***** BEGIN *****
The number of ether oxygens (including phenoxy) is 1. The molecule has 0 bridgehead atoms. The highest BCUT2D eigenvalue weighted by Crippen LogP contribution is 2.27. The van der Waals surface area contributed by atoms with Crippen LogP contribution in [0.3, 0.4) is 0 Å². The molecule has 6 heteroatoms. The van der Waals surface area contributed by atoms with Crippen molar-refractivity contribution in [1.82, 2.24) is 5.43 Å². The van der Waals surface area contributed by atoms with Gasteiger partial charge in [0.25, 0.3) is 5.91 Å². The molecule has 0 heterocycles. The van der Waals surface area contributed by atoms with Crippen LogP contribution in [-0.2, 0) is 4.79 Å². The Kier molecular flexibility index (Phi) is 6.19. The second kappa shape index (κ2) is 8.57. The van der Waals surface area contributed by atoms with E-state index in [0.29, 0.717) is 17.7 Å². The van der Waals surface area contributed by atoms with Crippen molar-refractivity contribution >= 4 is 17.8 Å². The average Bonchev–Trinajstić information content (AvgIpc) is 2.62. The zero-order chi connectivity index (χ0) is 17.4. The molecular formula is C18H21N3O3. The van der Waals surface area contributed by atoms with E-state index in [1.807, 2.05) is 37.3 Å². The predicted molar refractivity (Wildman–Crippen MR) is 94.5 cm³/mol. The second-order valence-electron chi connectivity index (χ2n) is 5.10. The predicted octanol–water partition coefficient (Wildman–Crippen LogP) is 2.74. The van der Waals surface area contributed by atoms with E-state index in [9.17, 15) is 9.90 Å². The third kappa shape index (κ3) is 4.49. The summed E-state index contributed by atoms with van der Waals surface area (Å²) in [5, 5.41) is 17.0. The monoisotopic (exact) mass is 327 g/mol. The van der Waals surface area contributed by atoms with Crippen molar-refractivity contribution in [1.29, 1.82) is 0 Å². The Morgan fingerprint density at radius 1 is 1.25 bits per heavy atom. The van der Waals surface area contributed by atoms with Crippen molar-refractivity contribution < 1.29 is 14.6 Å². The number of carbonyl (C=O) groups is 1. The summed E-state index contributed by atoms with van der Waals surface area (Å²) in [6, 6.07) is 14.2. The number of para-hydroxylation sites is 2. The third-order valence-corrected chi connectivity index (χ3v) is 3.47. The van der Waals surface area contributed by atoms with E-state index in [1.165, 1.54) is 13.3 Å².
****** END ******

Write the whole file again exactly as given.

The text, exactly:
The number of ether oxygens (including phenoxy) is 1. The molecule has 0 bridgehead atoms. The highest BCUT2D eigenvalue weighted by Crippen LogP contribution is 2.27. The van der Waals surface area contributed by atoms with Crippen LogP contribution in [0.3, 0.4) is 0 Å². The molecule has 6 heteroatoms. The van der Waals surface area contributed by atoms with Crippen molar-refractivity contribution in [1.82, 2.24) is 5.43 Å². The van der Waals surface area contributed by atoms with Gasteiger partial charge in [0.25, 0.3) is 5.91 Å². The molecule has 0 heterocycles. The van der Waals surface area contributed by atoms with Crippen LogP contribution in [-0.2, 0) is 4.79 Å². The Kier molecular flexibility index (Phi) is 6.19. The second kappa shape index (κ2) is 8.57. The van der Waals surface area contributed by atoms with E-state index in [0.29, 0.717) is 17.7 Å². The van der Waals surface area contributed by atoms with Crippen molar-refractivity contribution >= 4 is 17.8 Å². The average Bonchev–Trinajstić information content (AvgIpc) is 2.62. The zero-order chi connectivity index (χ0) is 17.4. The molecular formula is C18H21N3O3. The van der Waals surface area contributed by atoms with E-state index in [1.807, 2.05) is 37.3 Å². The predicted molar refractivity (Wildman–Crippen MR) is 94.5 cm³/mol. The second-order valence-electron chi connectivity index (χ2n) is 5.10. The predicted octanol–water partition coefficient (Wildman–Crippen LogP) is 2.74. The van der Waals surface area contributed by atoms with E-state index in [9.17, 15) is 9.90 Å². The third kappa shape index (κ3) is 4.49. The summed E-state index contributed by atoms with van der Waals surface area (Å²) in [5, 5.41) is 17.0. The monoisotopic (exact) mass is 327 g/mol. The van der Waals surface area contributed by atoms with Crippen molar-refractivity contribution in [1.29, 1.82) is 0 Å². The Morgan fingerprint density at radius 1 is 1.25 bits per heavy atom. The van der Waals surface area contributed by atoms with Crippen molar-refractivity contribution < 1.29 is 14.6 Å². The number of carbonyl (C=O) groups is 1. The summed E-state index contributed by atoms with van der Waals surface area (Å²) in [6, 6.07) is 14.2. The number of para-hydroxylation sites is 2. The third-order valence-corrected chi connectivity index (χ3v) is 3.47. The van der Waals surface area contributed by atoms with E-state index in [1.165, 1.54) is 13.3 Å².